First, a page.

Saturday, April 12, 2014
It has been a long but productive week. The file has been sent in its entirety one and hopefully last time. I worked till 2 this morning, (I am a morning person these days but not that early). It was a great feeling to turn the page & see it blank. As in no more corrections or places to trim the story a bit as suggested by the Publisher, which helps trim the price a bit. Julie & I prayed over it one more time before I hit the send button. I hope this does not come off as egotistical. I have no illusions of being a tenth the writer of someone like Pat Conroy. (my personal favorite) But I do love the story of The River Hideaway. There are parts all these years later that I get emotional about while reading. Have to tune that out when you are editing though.
I was asked before the Publisher offered a contract. Who will read this book? Good question. I think people who are interested in that era of civil issues, though I want this clear from the beginning this is not an historical fiction piece. People interested in racial division, which sadly still exists. People that don't mind a spiritual element in a story as long as they are not being preached at. (I am the last person qualified to preach to anyone.) People that love a good drama, with mystery and love in it, but neither being the dominant theme of the story.
One more week and hopefully it will be available for order next Sunday on mom's birthday. I wish you could be here to witness it. But I have to believe that God is allowing you to peak over the balcony. I miss you but I will see you again. And that is my promise.
Friday, April 4, 2014
The River Hideaway is a story that is based in the area of Wilmington, North Carolina. The time line is 1967. This is a work of fiction and all the characters exist only in my heart and mind. Still, I could not have written this story without growing up in the South during the time that I did.
I was a product of the first year of forced busing in our area to achieve real integration in our schools. My classmates and I left our predominately white junior high as eighth graders in 1971 armed with the knowledge that we would be the kings of our school after summer vacation. Shortly before our ninth grade began we were informed that we would be bused downtown to what had been two predominately black schools that now would serve as ninth grade centers. It was a clash of cultures that proved interesting to say the least.
Wilmington, NC, like much of the south was a place of much civil unrest during my youth. We were on national news when a curfew was installed because of rioting. There was also the famous Wilmington 10 trial.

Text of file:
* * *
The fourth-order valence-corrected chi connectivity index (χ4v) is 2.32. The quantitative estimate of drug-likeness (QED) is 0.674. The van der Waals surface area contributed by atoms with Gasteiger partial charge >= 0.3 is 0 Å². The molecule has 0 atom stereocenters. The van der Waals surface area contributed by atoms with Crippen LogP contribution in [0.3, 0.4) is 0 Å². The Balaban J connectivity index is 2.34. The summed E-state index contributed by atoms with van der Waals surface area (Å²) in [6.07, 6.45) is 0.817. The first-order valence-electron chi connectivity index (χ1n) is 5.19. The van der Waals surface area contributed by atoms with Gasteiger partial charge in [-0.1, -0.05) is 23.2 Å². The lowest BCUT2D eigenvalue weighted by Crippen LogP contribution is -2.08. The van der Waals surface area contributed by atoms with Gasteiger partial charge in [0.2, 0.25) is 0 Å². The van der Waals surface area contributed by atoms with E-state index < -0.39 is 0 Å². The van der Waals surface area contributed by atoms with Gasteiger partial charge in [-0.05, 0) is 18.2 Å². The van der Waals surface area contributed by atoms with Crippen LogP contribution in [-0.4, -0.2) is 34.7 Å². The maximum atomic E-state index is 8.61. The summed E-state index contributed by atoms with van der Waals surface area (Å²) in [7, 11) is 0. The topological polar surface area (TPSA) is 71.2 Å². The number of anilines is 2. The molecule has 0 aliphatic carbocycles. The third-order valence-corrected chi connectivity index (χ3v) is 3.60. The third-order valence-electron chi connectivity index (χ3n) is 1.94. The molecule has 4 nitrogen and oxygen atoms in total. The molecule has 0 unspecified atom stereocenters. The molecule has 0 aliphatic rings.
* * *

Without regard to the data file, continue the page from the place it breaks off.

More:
As a boy, I was very close with my Grandmother, Ruth Rogers, and had a more distant relationship with my Grandfather, Jack Rogers. They ran a local fish market until I was nine years old.
We were watching racial riots play out on television when my grandfather said something I hold dear to this day. He was not an educated man but looking back as we watched white and black fight over skin color he said a simple but very wise thing. "Good and bad in all. Good and bad in black. Good and bad in white." I did not realize then what gives me great pride today. My Grandfather delivered fish to black neighborhoods and sat and ate with his customers during a time that was not done. My mom said that she truly believed that Granddad saw no color. My grandparents have long ago departed this earth. But there was a time when I was in the work force as a young man and I would cross paths with an elderly black person and as we shared stories I would mention the fish market. It warms me to this day to recall the endearing voice used when someone would say, "Mr. Jack was your Granddaddy!"
I also recall during that time of unrest recall sitting in the Southern Baptist Church my family attended and thinking shouldn't this be where we bring our differences? Isn't God's love what could heal all of this ugliness? I did not dare voice that. I knew I was in a place where they would rail against drinking a beer while telling racial jokes in the parking lot. My mom once shared a story that a choir from another area visited our church. The choir contained a black girl. People left and that included some of the deacons of the church.
The idea for the book came to me while watching one of my favorite movies, "A Time to Kill," with my best friend Jack Humphrey. At some point I said to him what if this rich white kid and a black kid meet on a basketball court back in the 60's and become best friends? Many years later here we are.
One of my favorite scriptures is 1 Samuel 16:7. ...People look at the outward appearance, but the Lord looks at the heart."
One of my favorite characters in The River Hideaway has a belief that 'Hearts have no color.' I concur wholeheartedly.
It is safe to say racial issues have intrigued me for a long time. Next is a blurb of The River Hideaway.
The year is 1967 and Wilmington, NC, like much of the nation is embedded in racial turmoil. Bret Marin and Money Wilkins, two boys on the cusp of manhood meet on a basketball court where each earns a measure of respect that leads to an improbable friendship.
Bret’s life is constructed around his love for his little brother Alex and hatred of their cruel wealthy father. Money Wilkins possesses no external luxuries but thanks to his proud black father, Clarence, a builder of houses and lives, he has the greater riches. When his beautiful sister Teke visits it sets off a series of events no one could foresee. The most chilling being the dark night the Klan appears.